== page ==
I met a guy once in Newcastle who had bought up all the old Hammond organs he could in the 1960s and 70s, when they were often being ripped out of nightclubs and sold for scrap. I’m not sure how many of them he managed to hang on to for 25 years, but he would have turned a tidy profit when the ‘retro’ sound and feel of the B3 became so widely cherished in the 1990s.
It is obvious that musical fashions swing, just like the fashions for everything else. Instruments and styles come and go. Different things bring a fresh sound and fresh appeal to different generations.
But only some of us have the ability to see these changes coming. For example, I had grown up with the innate belief that ‘electric piano = cheese’. So, back in the mid-1990s I was happy to give away an old Rhodes stage piano (albeit in need of some repair) that had accumulated at church and was taking up much-needed space. About five years later, along came Norah Jones to turn my thinking on its head, and I kicked myself.
It’s surely only a matter of time before the same thing happens with the pipe organ. As a rule, I think the ‘baby name’ theory holds – when virtually all the previous generation of Alices or Mollys or Emilys have died out, then the early adopters start taking it on again.
Likewise, we are at a stage now where you could be 40 years old, have belonged to a range of decent evangelical churches all your life, and never heard a pipe organ played.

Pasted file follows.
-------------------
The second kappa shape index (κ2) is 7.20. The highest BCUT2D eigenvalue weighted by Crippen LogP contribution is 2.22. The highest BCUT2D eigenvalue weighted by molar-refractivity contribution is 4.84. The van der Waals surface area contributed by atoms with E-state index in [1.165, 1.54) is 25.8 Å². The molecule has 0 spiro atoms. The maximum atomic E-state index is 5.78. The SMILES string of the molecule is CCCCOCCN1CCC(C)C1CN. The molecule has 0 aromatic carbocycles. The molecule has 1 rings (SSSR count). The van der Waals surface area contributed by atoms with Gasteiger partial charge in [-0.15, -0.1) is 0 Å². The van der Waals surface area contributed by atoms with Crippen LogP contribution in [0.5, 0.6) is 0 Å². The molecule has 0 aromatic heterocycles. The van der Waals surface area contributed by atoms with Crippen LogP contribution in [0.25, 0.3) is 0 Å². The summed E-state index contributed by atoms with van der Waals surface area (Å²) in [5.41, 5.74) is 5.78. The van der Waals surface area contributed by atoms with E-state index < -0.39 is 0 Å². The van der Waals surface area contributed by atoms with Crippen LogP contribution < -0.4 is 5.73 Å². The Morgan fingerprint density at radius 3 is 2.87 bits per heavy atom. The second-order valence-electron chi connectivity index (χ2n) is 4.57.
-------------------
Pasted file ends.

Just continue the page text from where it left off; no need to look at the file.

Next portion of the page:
In one sense, of course, any instrument is just an instrument. Even though a pipe organ can bring sounds and textures that no other instrument can, it’s still just another instrument. But I think its time may be coming, partly because there is a renewed yearning for historical connectedness in church life (which can be a good thing). And partly for no other reason that that fashions swing.
My anecdotal experience is that people in churches who are positively negative towards pipe organs (if you can put it that way) tend to be aged over 35 rather than under 25. The middle-aged often associate the organ with ‘the smell of death’ from the churchy but pre-Christian days of their youth; but most of those growing up today have no such preconceptions. Even if they had ‘churchy but pre-Christian’ days, the organ didn’t feature in them.
Last year I saw a video discussion amongst some ‘young, restless, reformed’ musical types from the mid-West. Just in a throwaway comment, one of them mentioned alternative musical styles like the pipe organ. That would never have been said 10 years ago!
With that in mind, I was interested to read this piece. It foresees a day when the ancient spaces of dying congregations are taken over by young, evangelical church plants who rediscover the pipe organs that lurk within. Quite possibly! My only question is on cost. Most things are getting cheaper; pipe organs are not. It needs a big vision to come up with the sums necessary even to maintain a pipe organ, let alone to buy one.
We shall see! In the meantime, you’ll know what the next big musical trend will be. It will be whatever I threw out five years previously.